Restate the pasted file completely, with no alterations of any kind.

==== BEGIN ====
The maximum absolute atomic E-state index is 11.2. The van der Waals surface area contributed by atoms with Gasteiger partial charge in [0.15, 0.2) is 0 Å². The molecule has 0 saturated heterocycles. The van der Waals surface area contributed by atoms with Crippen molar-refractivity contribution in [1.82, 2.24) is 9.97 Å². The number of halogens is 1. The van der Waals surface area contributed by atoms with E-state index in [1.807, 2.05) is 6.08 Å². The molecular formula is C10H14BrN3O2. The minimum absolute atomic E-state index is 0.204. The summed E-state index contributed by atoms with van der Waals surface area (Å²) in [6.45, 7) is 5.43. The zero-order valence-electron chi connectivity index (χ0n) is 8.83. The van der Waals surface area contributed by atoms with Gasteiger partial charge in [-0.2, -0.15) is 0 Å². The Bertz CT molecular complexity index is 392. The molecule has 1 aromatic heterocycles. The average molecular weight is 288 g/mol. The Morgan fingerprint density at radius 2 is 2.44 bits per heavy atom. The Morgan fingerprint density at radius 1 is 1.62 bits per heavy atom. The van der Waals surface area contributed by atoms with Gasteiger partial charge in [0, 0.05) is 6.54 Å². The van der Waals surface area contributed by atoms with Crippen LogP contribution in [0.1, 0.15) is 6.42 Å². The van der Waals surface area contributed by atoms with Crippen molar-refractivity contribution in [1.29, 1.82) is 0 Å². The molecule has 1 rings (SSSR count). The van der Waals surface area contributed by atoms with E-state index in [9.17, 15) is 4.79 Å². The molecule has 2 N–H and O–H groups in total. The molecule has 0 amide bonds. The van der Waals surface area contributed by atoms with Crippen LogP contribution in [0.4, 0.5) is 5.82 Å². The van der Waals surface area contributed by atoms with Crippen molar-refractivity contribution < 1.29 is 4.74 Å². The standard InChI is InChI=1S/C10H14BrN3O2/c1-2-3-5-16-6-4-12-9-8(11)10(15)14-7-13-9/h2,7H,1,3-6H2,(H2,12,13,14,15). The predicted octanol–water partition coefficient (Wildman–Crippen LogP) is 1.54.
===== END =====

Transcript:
The maximum absolute atomic E-state index is 11.2. The van der Waals surface area contributed by atoms with Gasteiger partial charge in [0.15, 0.2) is 0 Å². The molecule has 0 saturated heterocycles. The van der Waals surface area contributed by atoms with Crippen molar-refractivity contribution in [1.82, 2.24) is 9.97 Å². The number of halogens is 1. The van der Waals surface area contributed by atoms with E-state index in [1.807, 2.05) is 6.08 Å². The molecular formula is C10H14BrN3O2. The minimum absolute atomic E-state index is 0.204. The summed E-state index contributed by atoms with van der Waals surface area (Å²) in [6.45, 7) is 5.43. The zero-order valence-electron chi connectivity index (χ0n) is 8.83. The van der Waals surface area contributed by atoms with Gasteiger partial charge in [-0.2, -0.15) is 0 Å². The Bertz CT molecular complexity index is 392. The molecule has 1 aromatic heterocycles. The average molecular weight is 288 g/mol. The Morgan fingerprint density at radius 2 is 2.44 bits per heavy atom. The Morgan fingerprint density at radius 1 is 1.62 bits per heavy atom. The van der Waals surface area contributed by atoms with Gasteiger partial charge in [0, 0.05) is 6.54 Å². The van der Waals surface area contributed by atoms with Crippen LogP contribution in [0.1, 0.15) is 6.42 Å². The van der Waals surface area contributed by atoms with Crippen molar-refractivity contribution in [1.29, 1.82) is 0 Å². The molecule has 1 rings (SSSR count). The van der Waals surface area contributed by atoms with E-state index in [9.17, 15) is 4.79 Å². The molecule has 2 N–H and O–H groups in total. The molecule has 0 amide bonds. The van der Waals surface area contributed by atoms with Crippen LogP contribution in [0.4, 0.5) is 5.82 Å². The van der Waals surface area contributed by atoms with Crippen molar-refractivity contribution < 1.29 is 4.74 Å². The standard InChI is InChI=1S/C10H14BrN3O2/c1-2-3-5-16-6-4-12-9-8(11)10(15)14-7-13-9/h2,7H,1,3-6H2,(H2,12,13,14,15). The predicted octanol–water partition coefficient (Wildman–Crippen LogP) is 1.54.